Thursday, April 26, 2012

Immigration is a privilege, not a right

Immigration
Immigration (Photo credit: lcars)
GURMUKH SINGH, GUEST COLUMNIST



Immigration, per se, is not a bad thing.
Many birth rate deficient western countries, including Canada, need newcomers each year.
But putting a fanatical emphasis on immigration quotas or numbers is a bad idea.
Delivering needed foreign skilled workers and professionals to industries and businesses is not a bad thing.
But making immigration policies hostage to politics is.
Canada’s immigration policies have become hostage to politics since the early 1980s, when immigrant numbers swelled and ethnic enclaves sprang up around major urban centres.
Wily politicians saw ready-made vote-banks in these ethnic enclaves and cleverly ramped up family-class immigration, as well as instituting various grants in the name of multiculturalism, to keep these vote-banks working.
Therein lies the rub. Once in place, vote-bank policies are very difficult to dismantle.
Today, any politician who tries to scale back family-class immigration, or any other category, faces a backlash from these vote-banks.
Worse, these flawed policies have engendered a deep sense of entitlement among some newcomers.
They won’t brook any tinkering with immigration categories that allow them to bring in their extended families and clans.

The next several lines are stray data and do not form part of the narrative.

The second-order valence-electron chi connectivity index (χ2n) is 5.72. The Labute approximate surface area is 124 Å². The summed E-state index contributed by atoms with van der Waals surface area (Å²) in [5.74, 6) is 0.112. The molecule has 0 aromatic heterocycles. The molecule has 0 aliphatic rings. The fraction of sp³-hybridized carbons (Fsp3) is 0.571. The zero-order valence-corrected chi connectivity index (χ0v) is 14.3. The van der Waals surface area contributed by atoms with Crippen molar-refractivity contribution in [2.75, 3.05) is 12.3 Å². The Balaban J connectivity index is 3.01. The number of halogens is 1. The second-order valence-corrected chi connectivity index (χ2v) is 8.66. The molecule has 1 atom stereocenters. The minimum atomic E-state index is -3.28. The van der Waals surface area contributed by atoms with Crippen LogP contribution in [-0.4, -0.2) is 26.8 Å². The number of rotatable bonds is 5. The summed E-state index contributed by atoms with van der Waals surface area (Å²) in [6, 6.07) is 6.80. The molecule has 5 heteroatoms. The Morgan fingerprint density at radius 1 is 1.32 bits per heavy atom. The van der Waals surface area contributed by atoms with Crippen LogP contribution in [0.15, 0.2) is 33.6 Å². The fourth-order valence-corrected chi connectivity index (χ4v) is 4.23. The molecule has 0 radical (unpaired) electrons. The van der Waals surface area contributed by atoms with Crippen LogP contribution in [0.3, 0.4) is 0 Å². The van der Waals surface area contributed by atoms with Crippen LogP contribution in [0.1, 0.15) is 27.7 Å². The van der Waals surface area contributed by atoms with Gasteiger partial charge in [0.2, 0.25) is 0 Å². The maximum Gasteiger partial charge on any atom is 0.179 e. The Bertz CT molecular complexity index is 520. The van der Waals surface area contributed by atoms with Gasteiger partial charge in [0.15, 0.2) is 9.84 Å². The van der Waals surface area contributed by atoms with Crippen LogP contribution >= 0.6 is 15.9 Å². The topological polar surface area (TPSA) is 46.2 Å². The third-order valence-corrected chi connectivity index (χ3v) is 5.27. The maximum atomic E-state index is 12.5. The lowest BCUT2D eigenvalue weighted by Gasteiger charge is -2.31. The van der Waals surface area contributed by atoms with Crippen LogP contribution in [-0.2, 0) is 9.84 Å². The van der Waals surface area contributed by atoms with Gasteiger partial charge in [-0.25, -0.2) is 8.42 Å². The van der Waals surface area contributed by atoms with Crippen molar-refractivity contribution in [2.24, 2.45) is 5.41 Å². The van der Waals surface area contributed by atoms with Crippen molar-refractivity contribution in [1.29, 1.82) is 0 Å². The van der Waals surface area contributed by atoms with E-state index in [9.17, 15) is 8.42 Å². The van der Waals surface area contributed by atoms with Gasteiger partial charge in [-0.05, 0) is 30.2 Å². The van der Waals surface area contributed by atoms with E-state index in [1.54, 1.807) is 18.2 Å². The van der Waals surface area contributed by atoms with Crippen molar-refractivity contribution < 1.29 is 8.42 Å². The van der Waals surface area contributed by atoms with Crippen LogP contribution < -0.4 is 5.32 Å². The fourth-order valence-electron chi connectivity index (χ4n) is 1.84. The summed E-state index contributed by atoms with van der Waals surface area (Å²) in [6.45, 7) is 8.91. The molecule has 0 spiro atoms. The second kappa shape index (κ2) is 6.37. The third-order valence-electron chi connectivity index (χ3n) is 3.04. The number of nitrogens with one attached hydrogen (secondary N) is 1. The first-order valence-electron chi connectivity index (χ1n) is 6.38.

That’s nothing short of blackmailing the immigration system.
How absurd that the moment some people land here, they start complaining about disruption of their family life and demand they be reunited with their families quickly!
They think immigration to Canada is their birthright, not a privilege.
Now, will any politician turn around and honestly tell these people: Nobody forced you to come here, or promised a quick passage into Canada for the rest of your family?
But one can count upon the same politicians to play upon these perceived grievances during election times.
Remember how some candidates in immigrant-dominated ridings in the GTA raised the seniors’ issue for political gain during the last two general elections?
With everybody — from newcomers to lawyers’ groups — shoving the Charter of Rights and Freedoms in our faces at the slightest hint of changing the system, the task of dealing with immigration backlogs and plugging loopholes has become nothing short of a legal minefield for policy makers.
Even applicants with no connections to this country are feeling entitled to “rights and freedoms” under the Charter and are threatening Citizenship and Immigration Canada with legal action for delaying their cases or deleting their files!
Since stories of misuse of the immigration system by refugees, criminals, fraudsters, hijackers and murderers abound, the impression has gone around the world Canada is a doormat and one can force one’s way into this country.
Imagine an applicant (some time ago) threatening to take legal action against Canada for sleeping over his case for “too long”!
The outburst by another foreign applicant, as reported in the media recently, is in keeping with the way Canada is perceived as a “soft” destination by would-be immigrants.
Imagine this individual, a mere applicant with no connections with this country, postponing his family life, marriage and dreams because he was so sure of entry into Canada.
One wonders where in the world can any immigration applicant be one hundred percent sure of success?
Perhaps all those applying for Canadian immigration? At least up until now.
Recent steps by the government to tighten the system are to the good. This country is finally getting real about immigration.
— Singh is a former correspondent with the Times of India and is based in Toronto 

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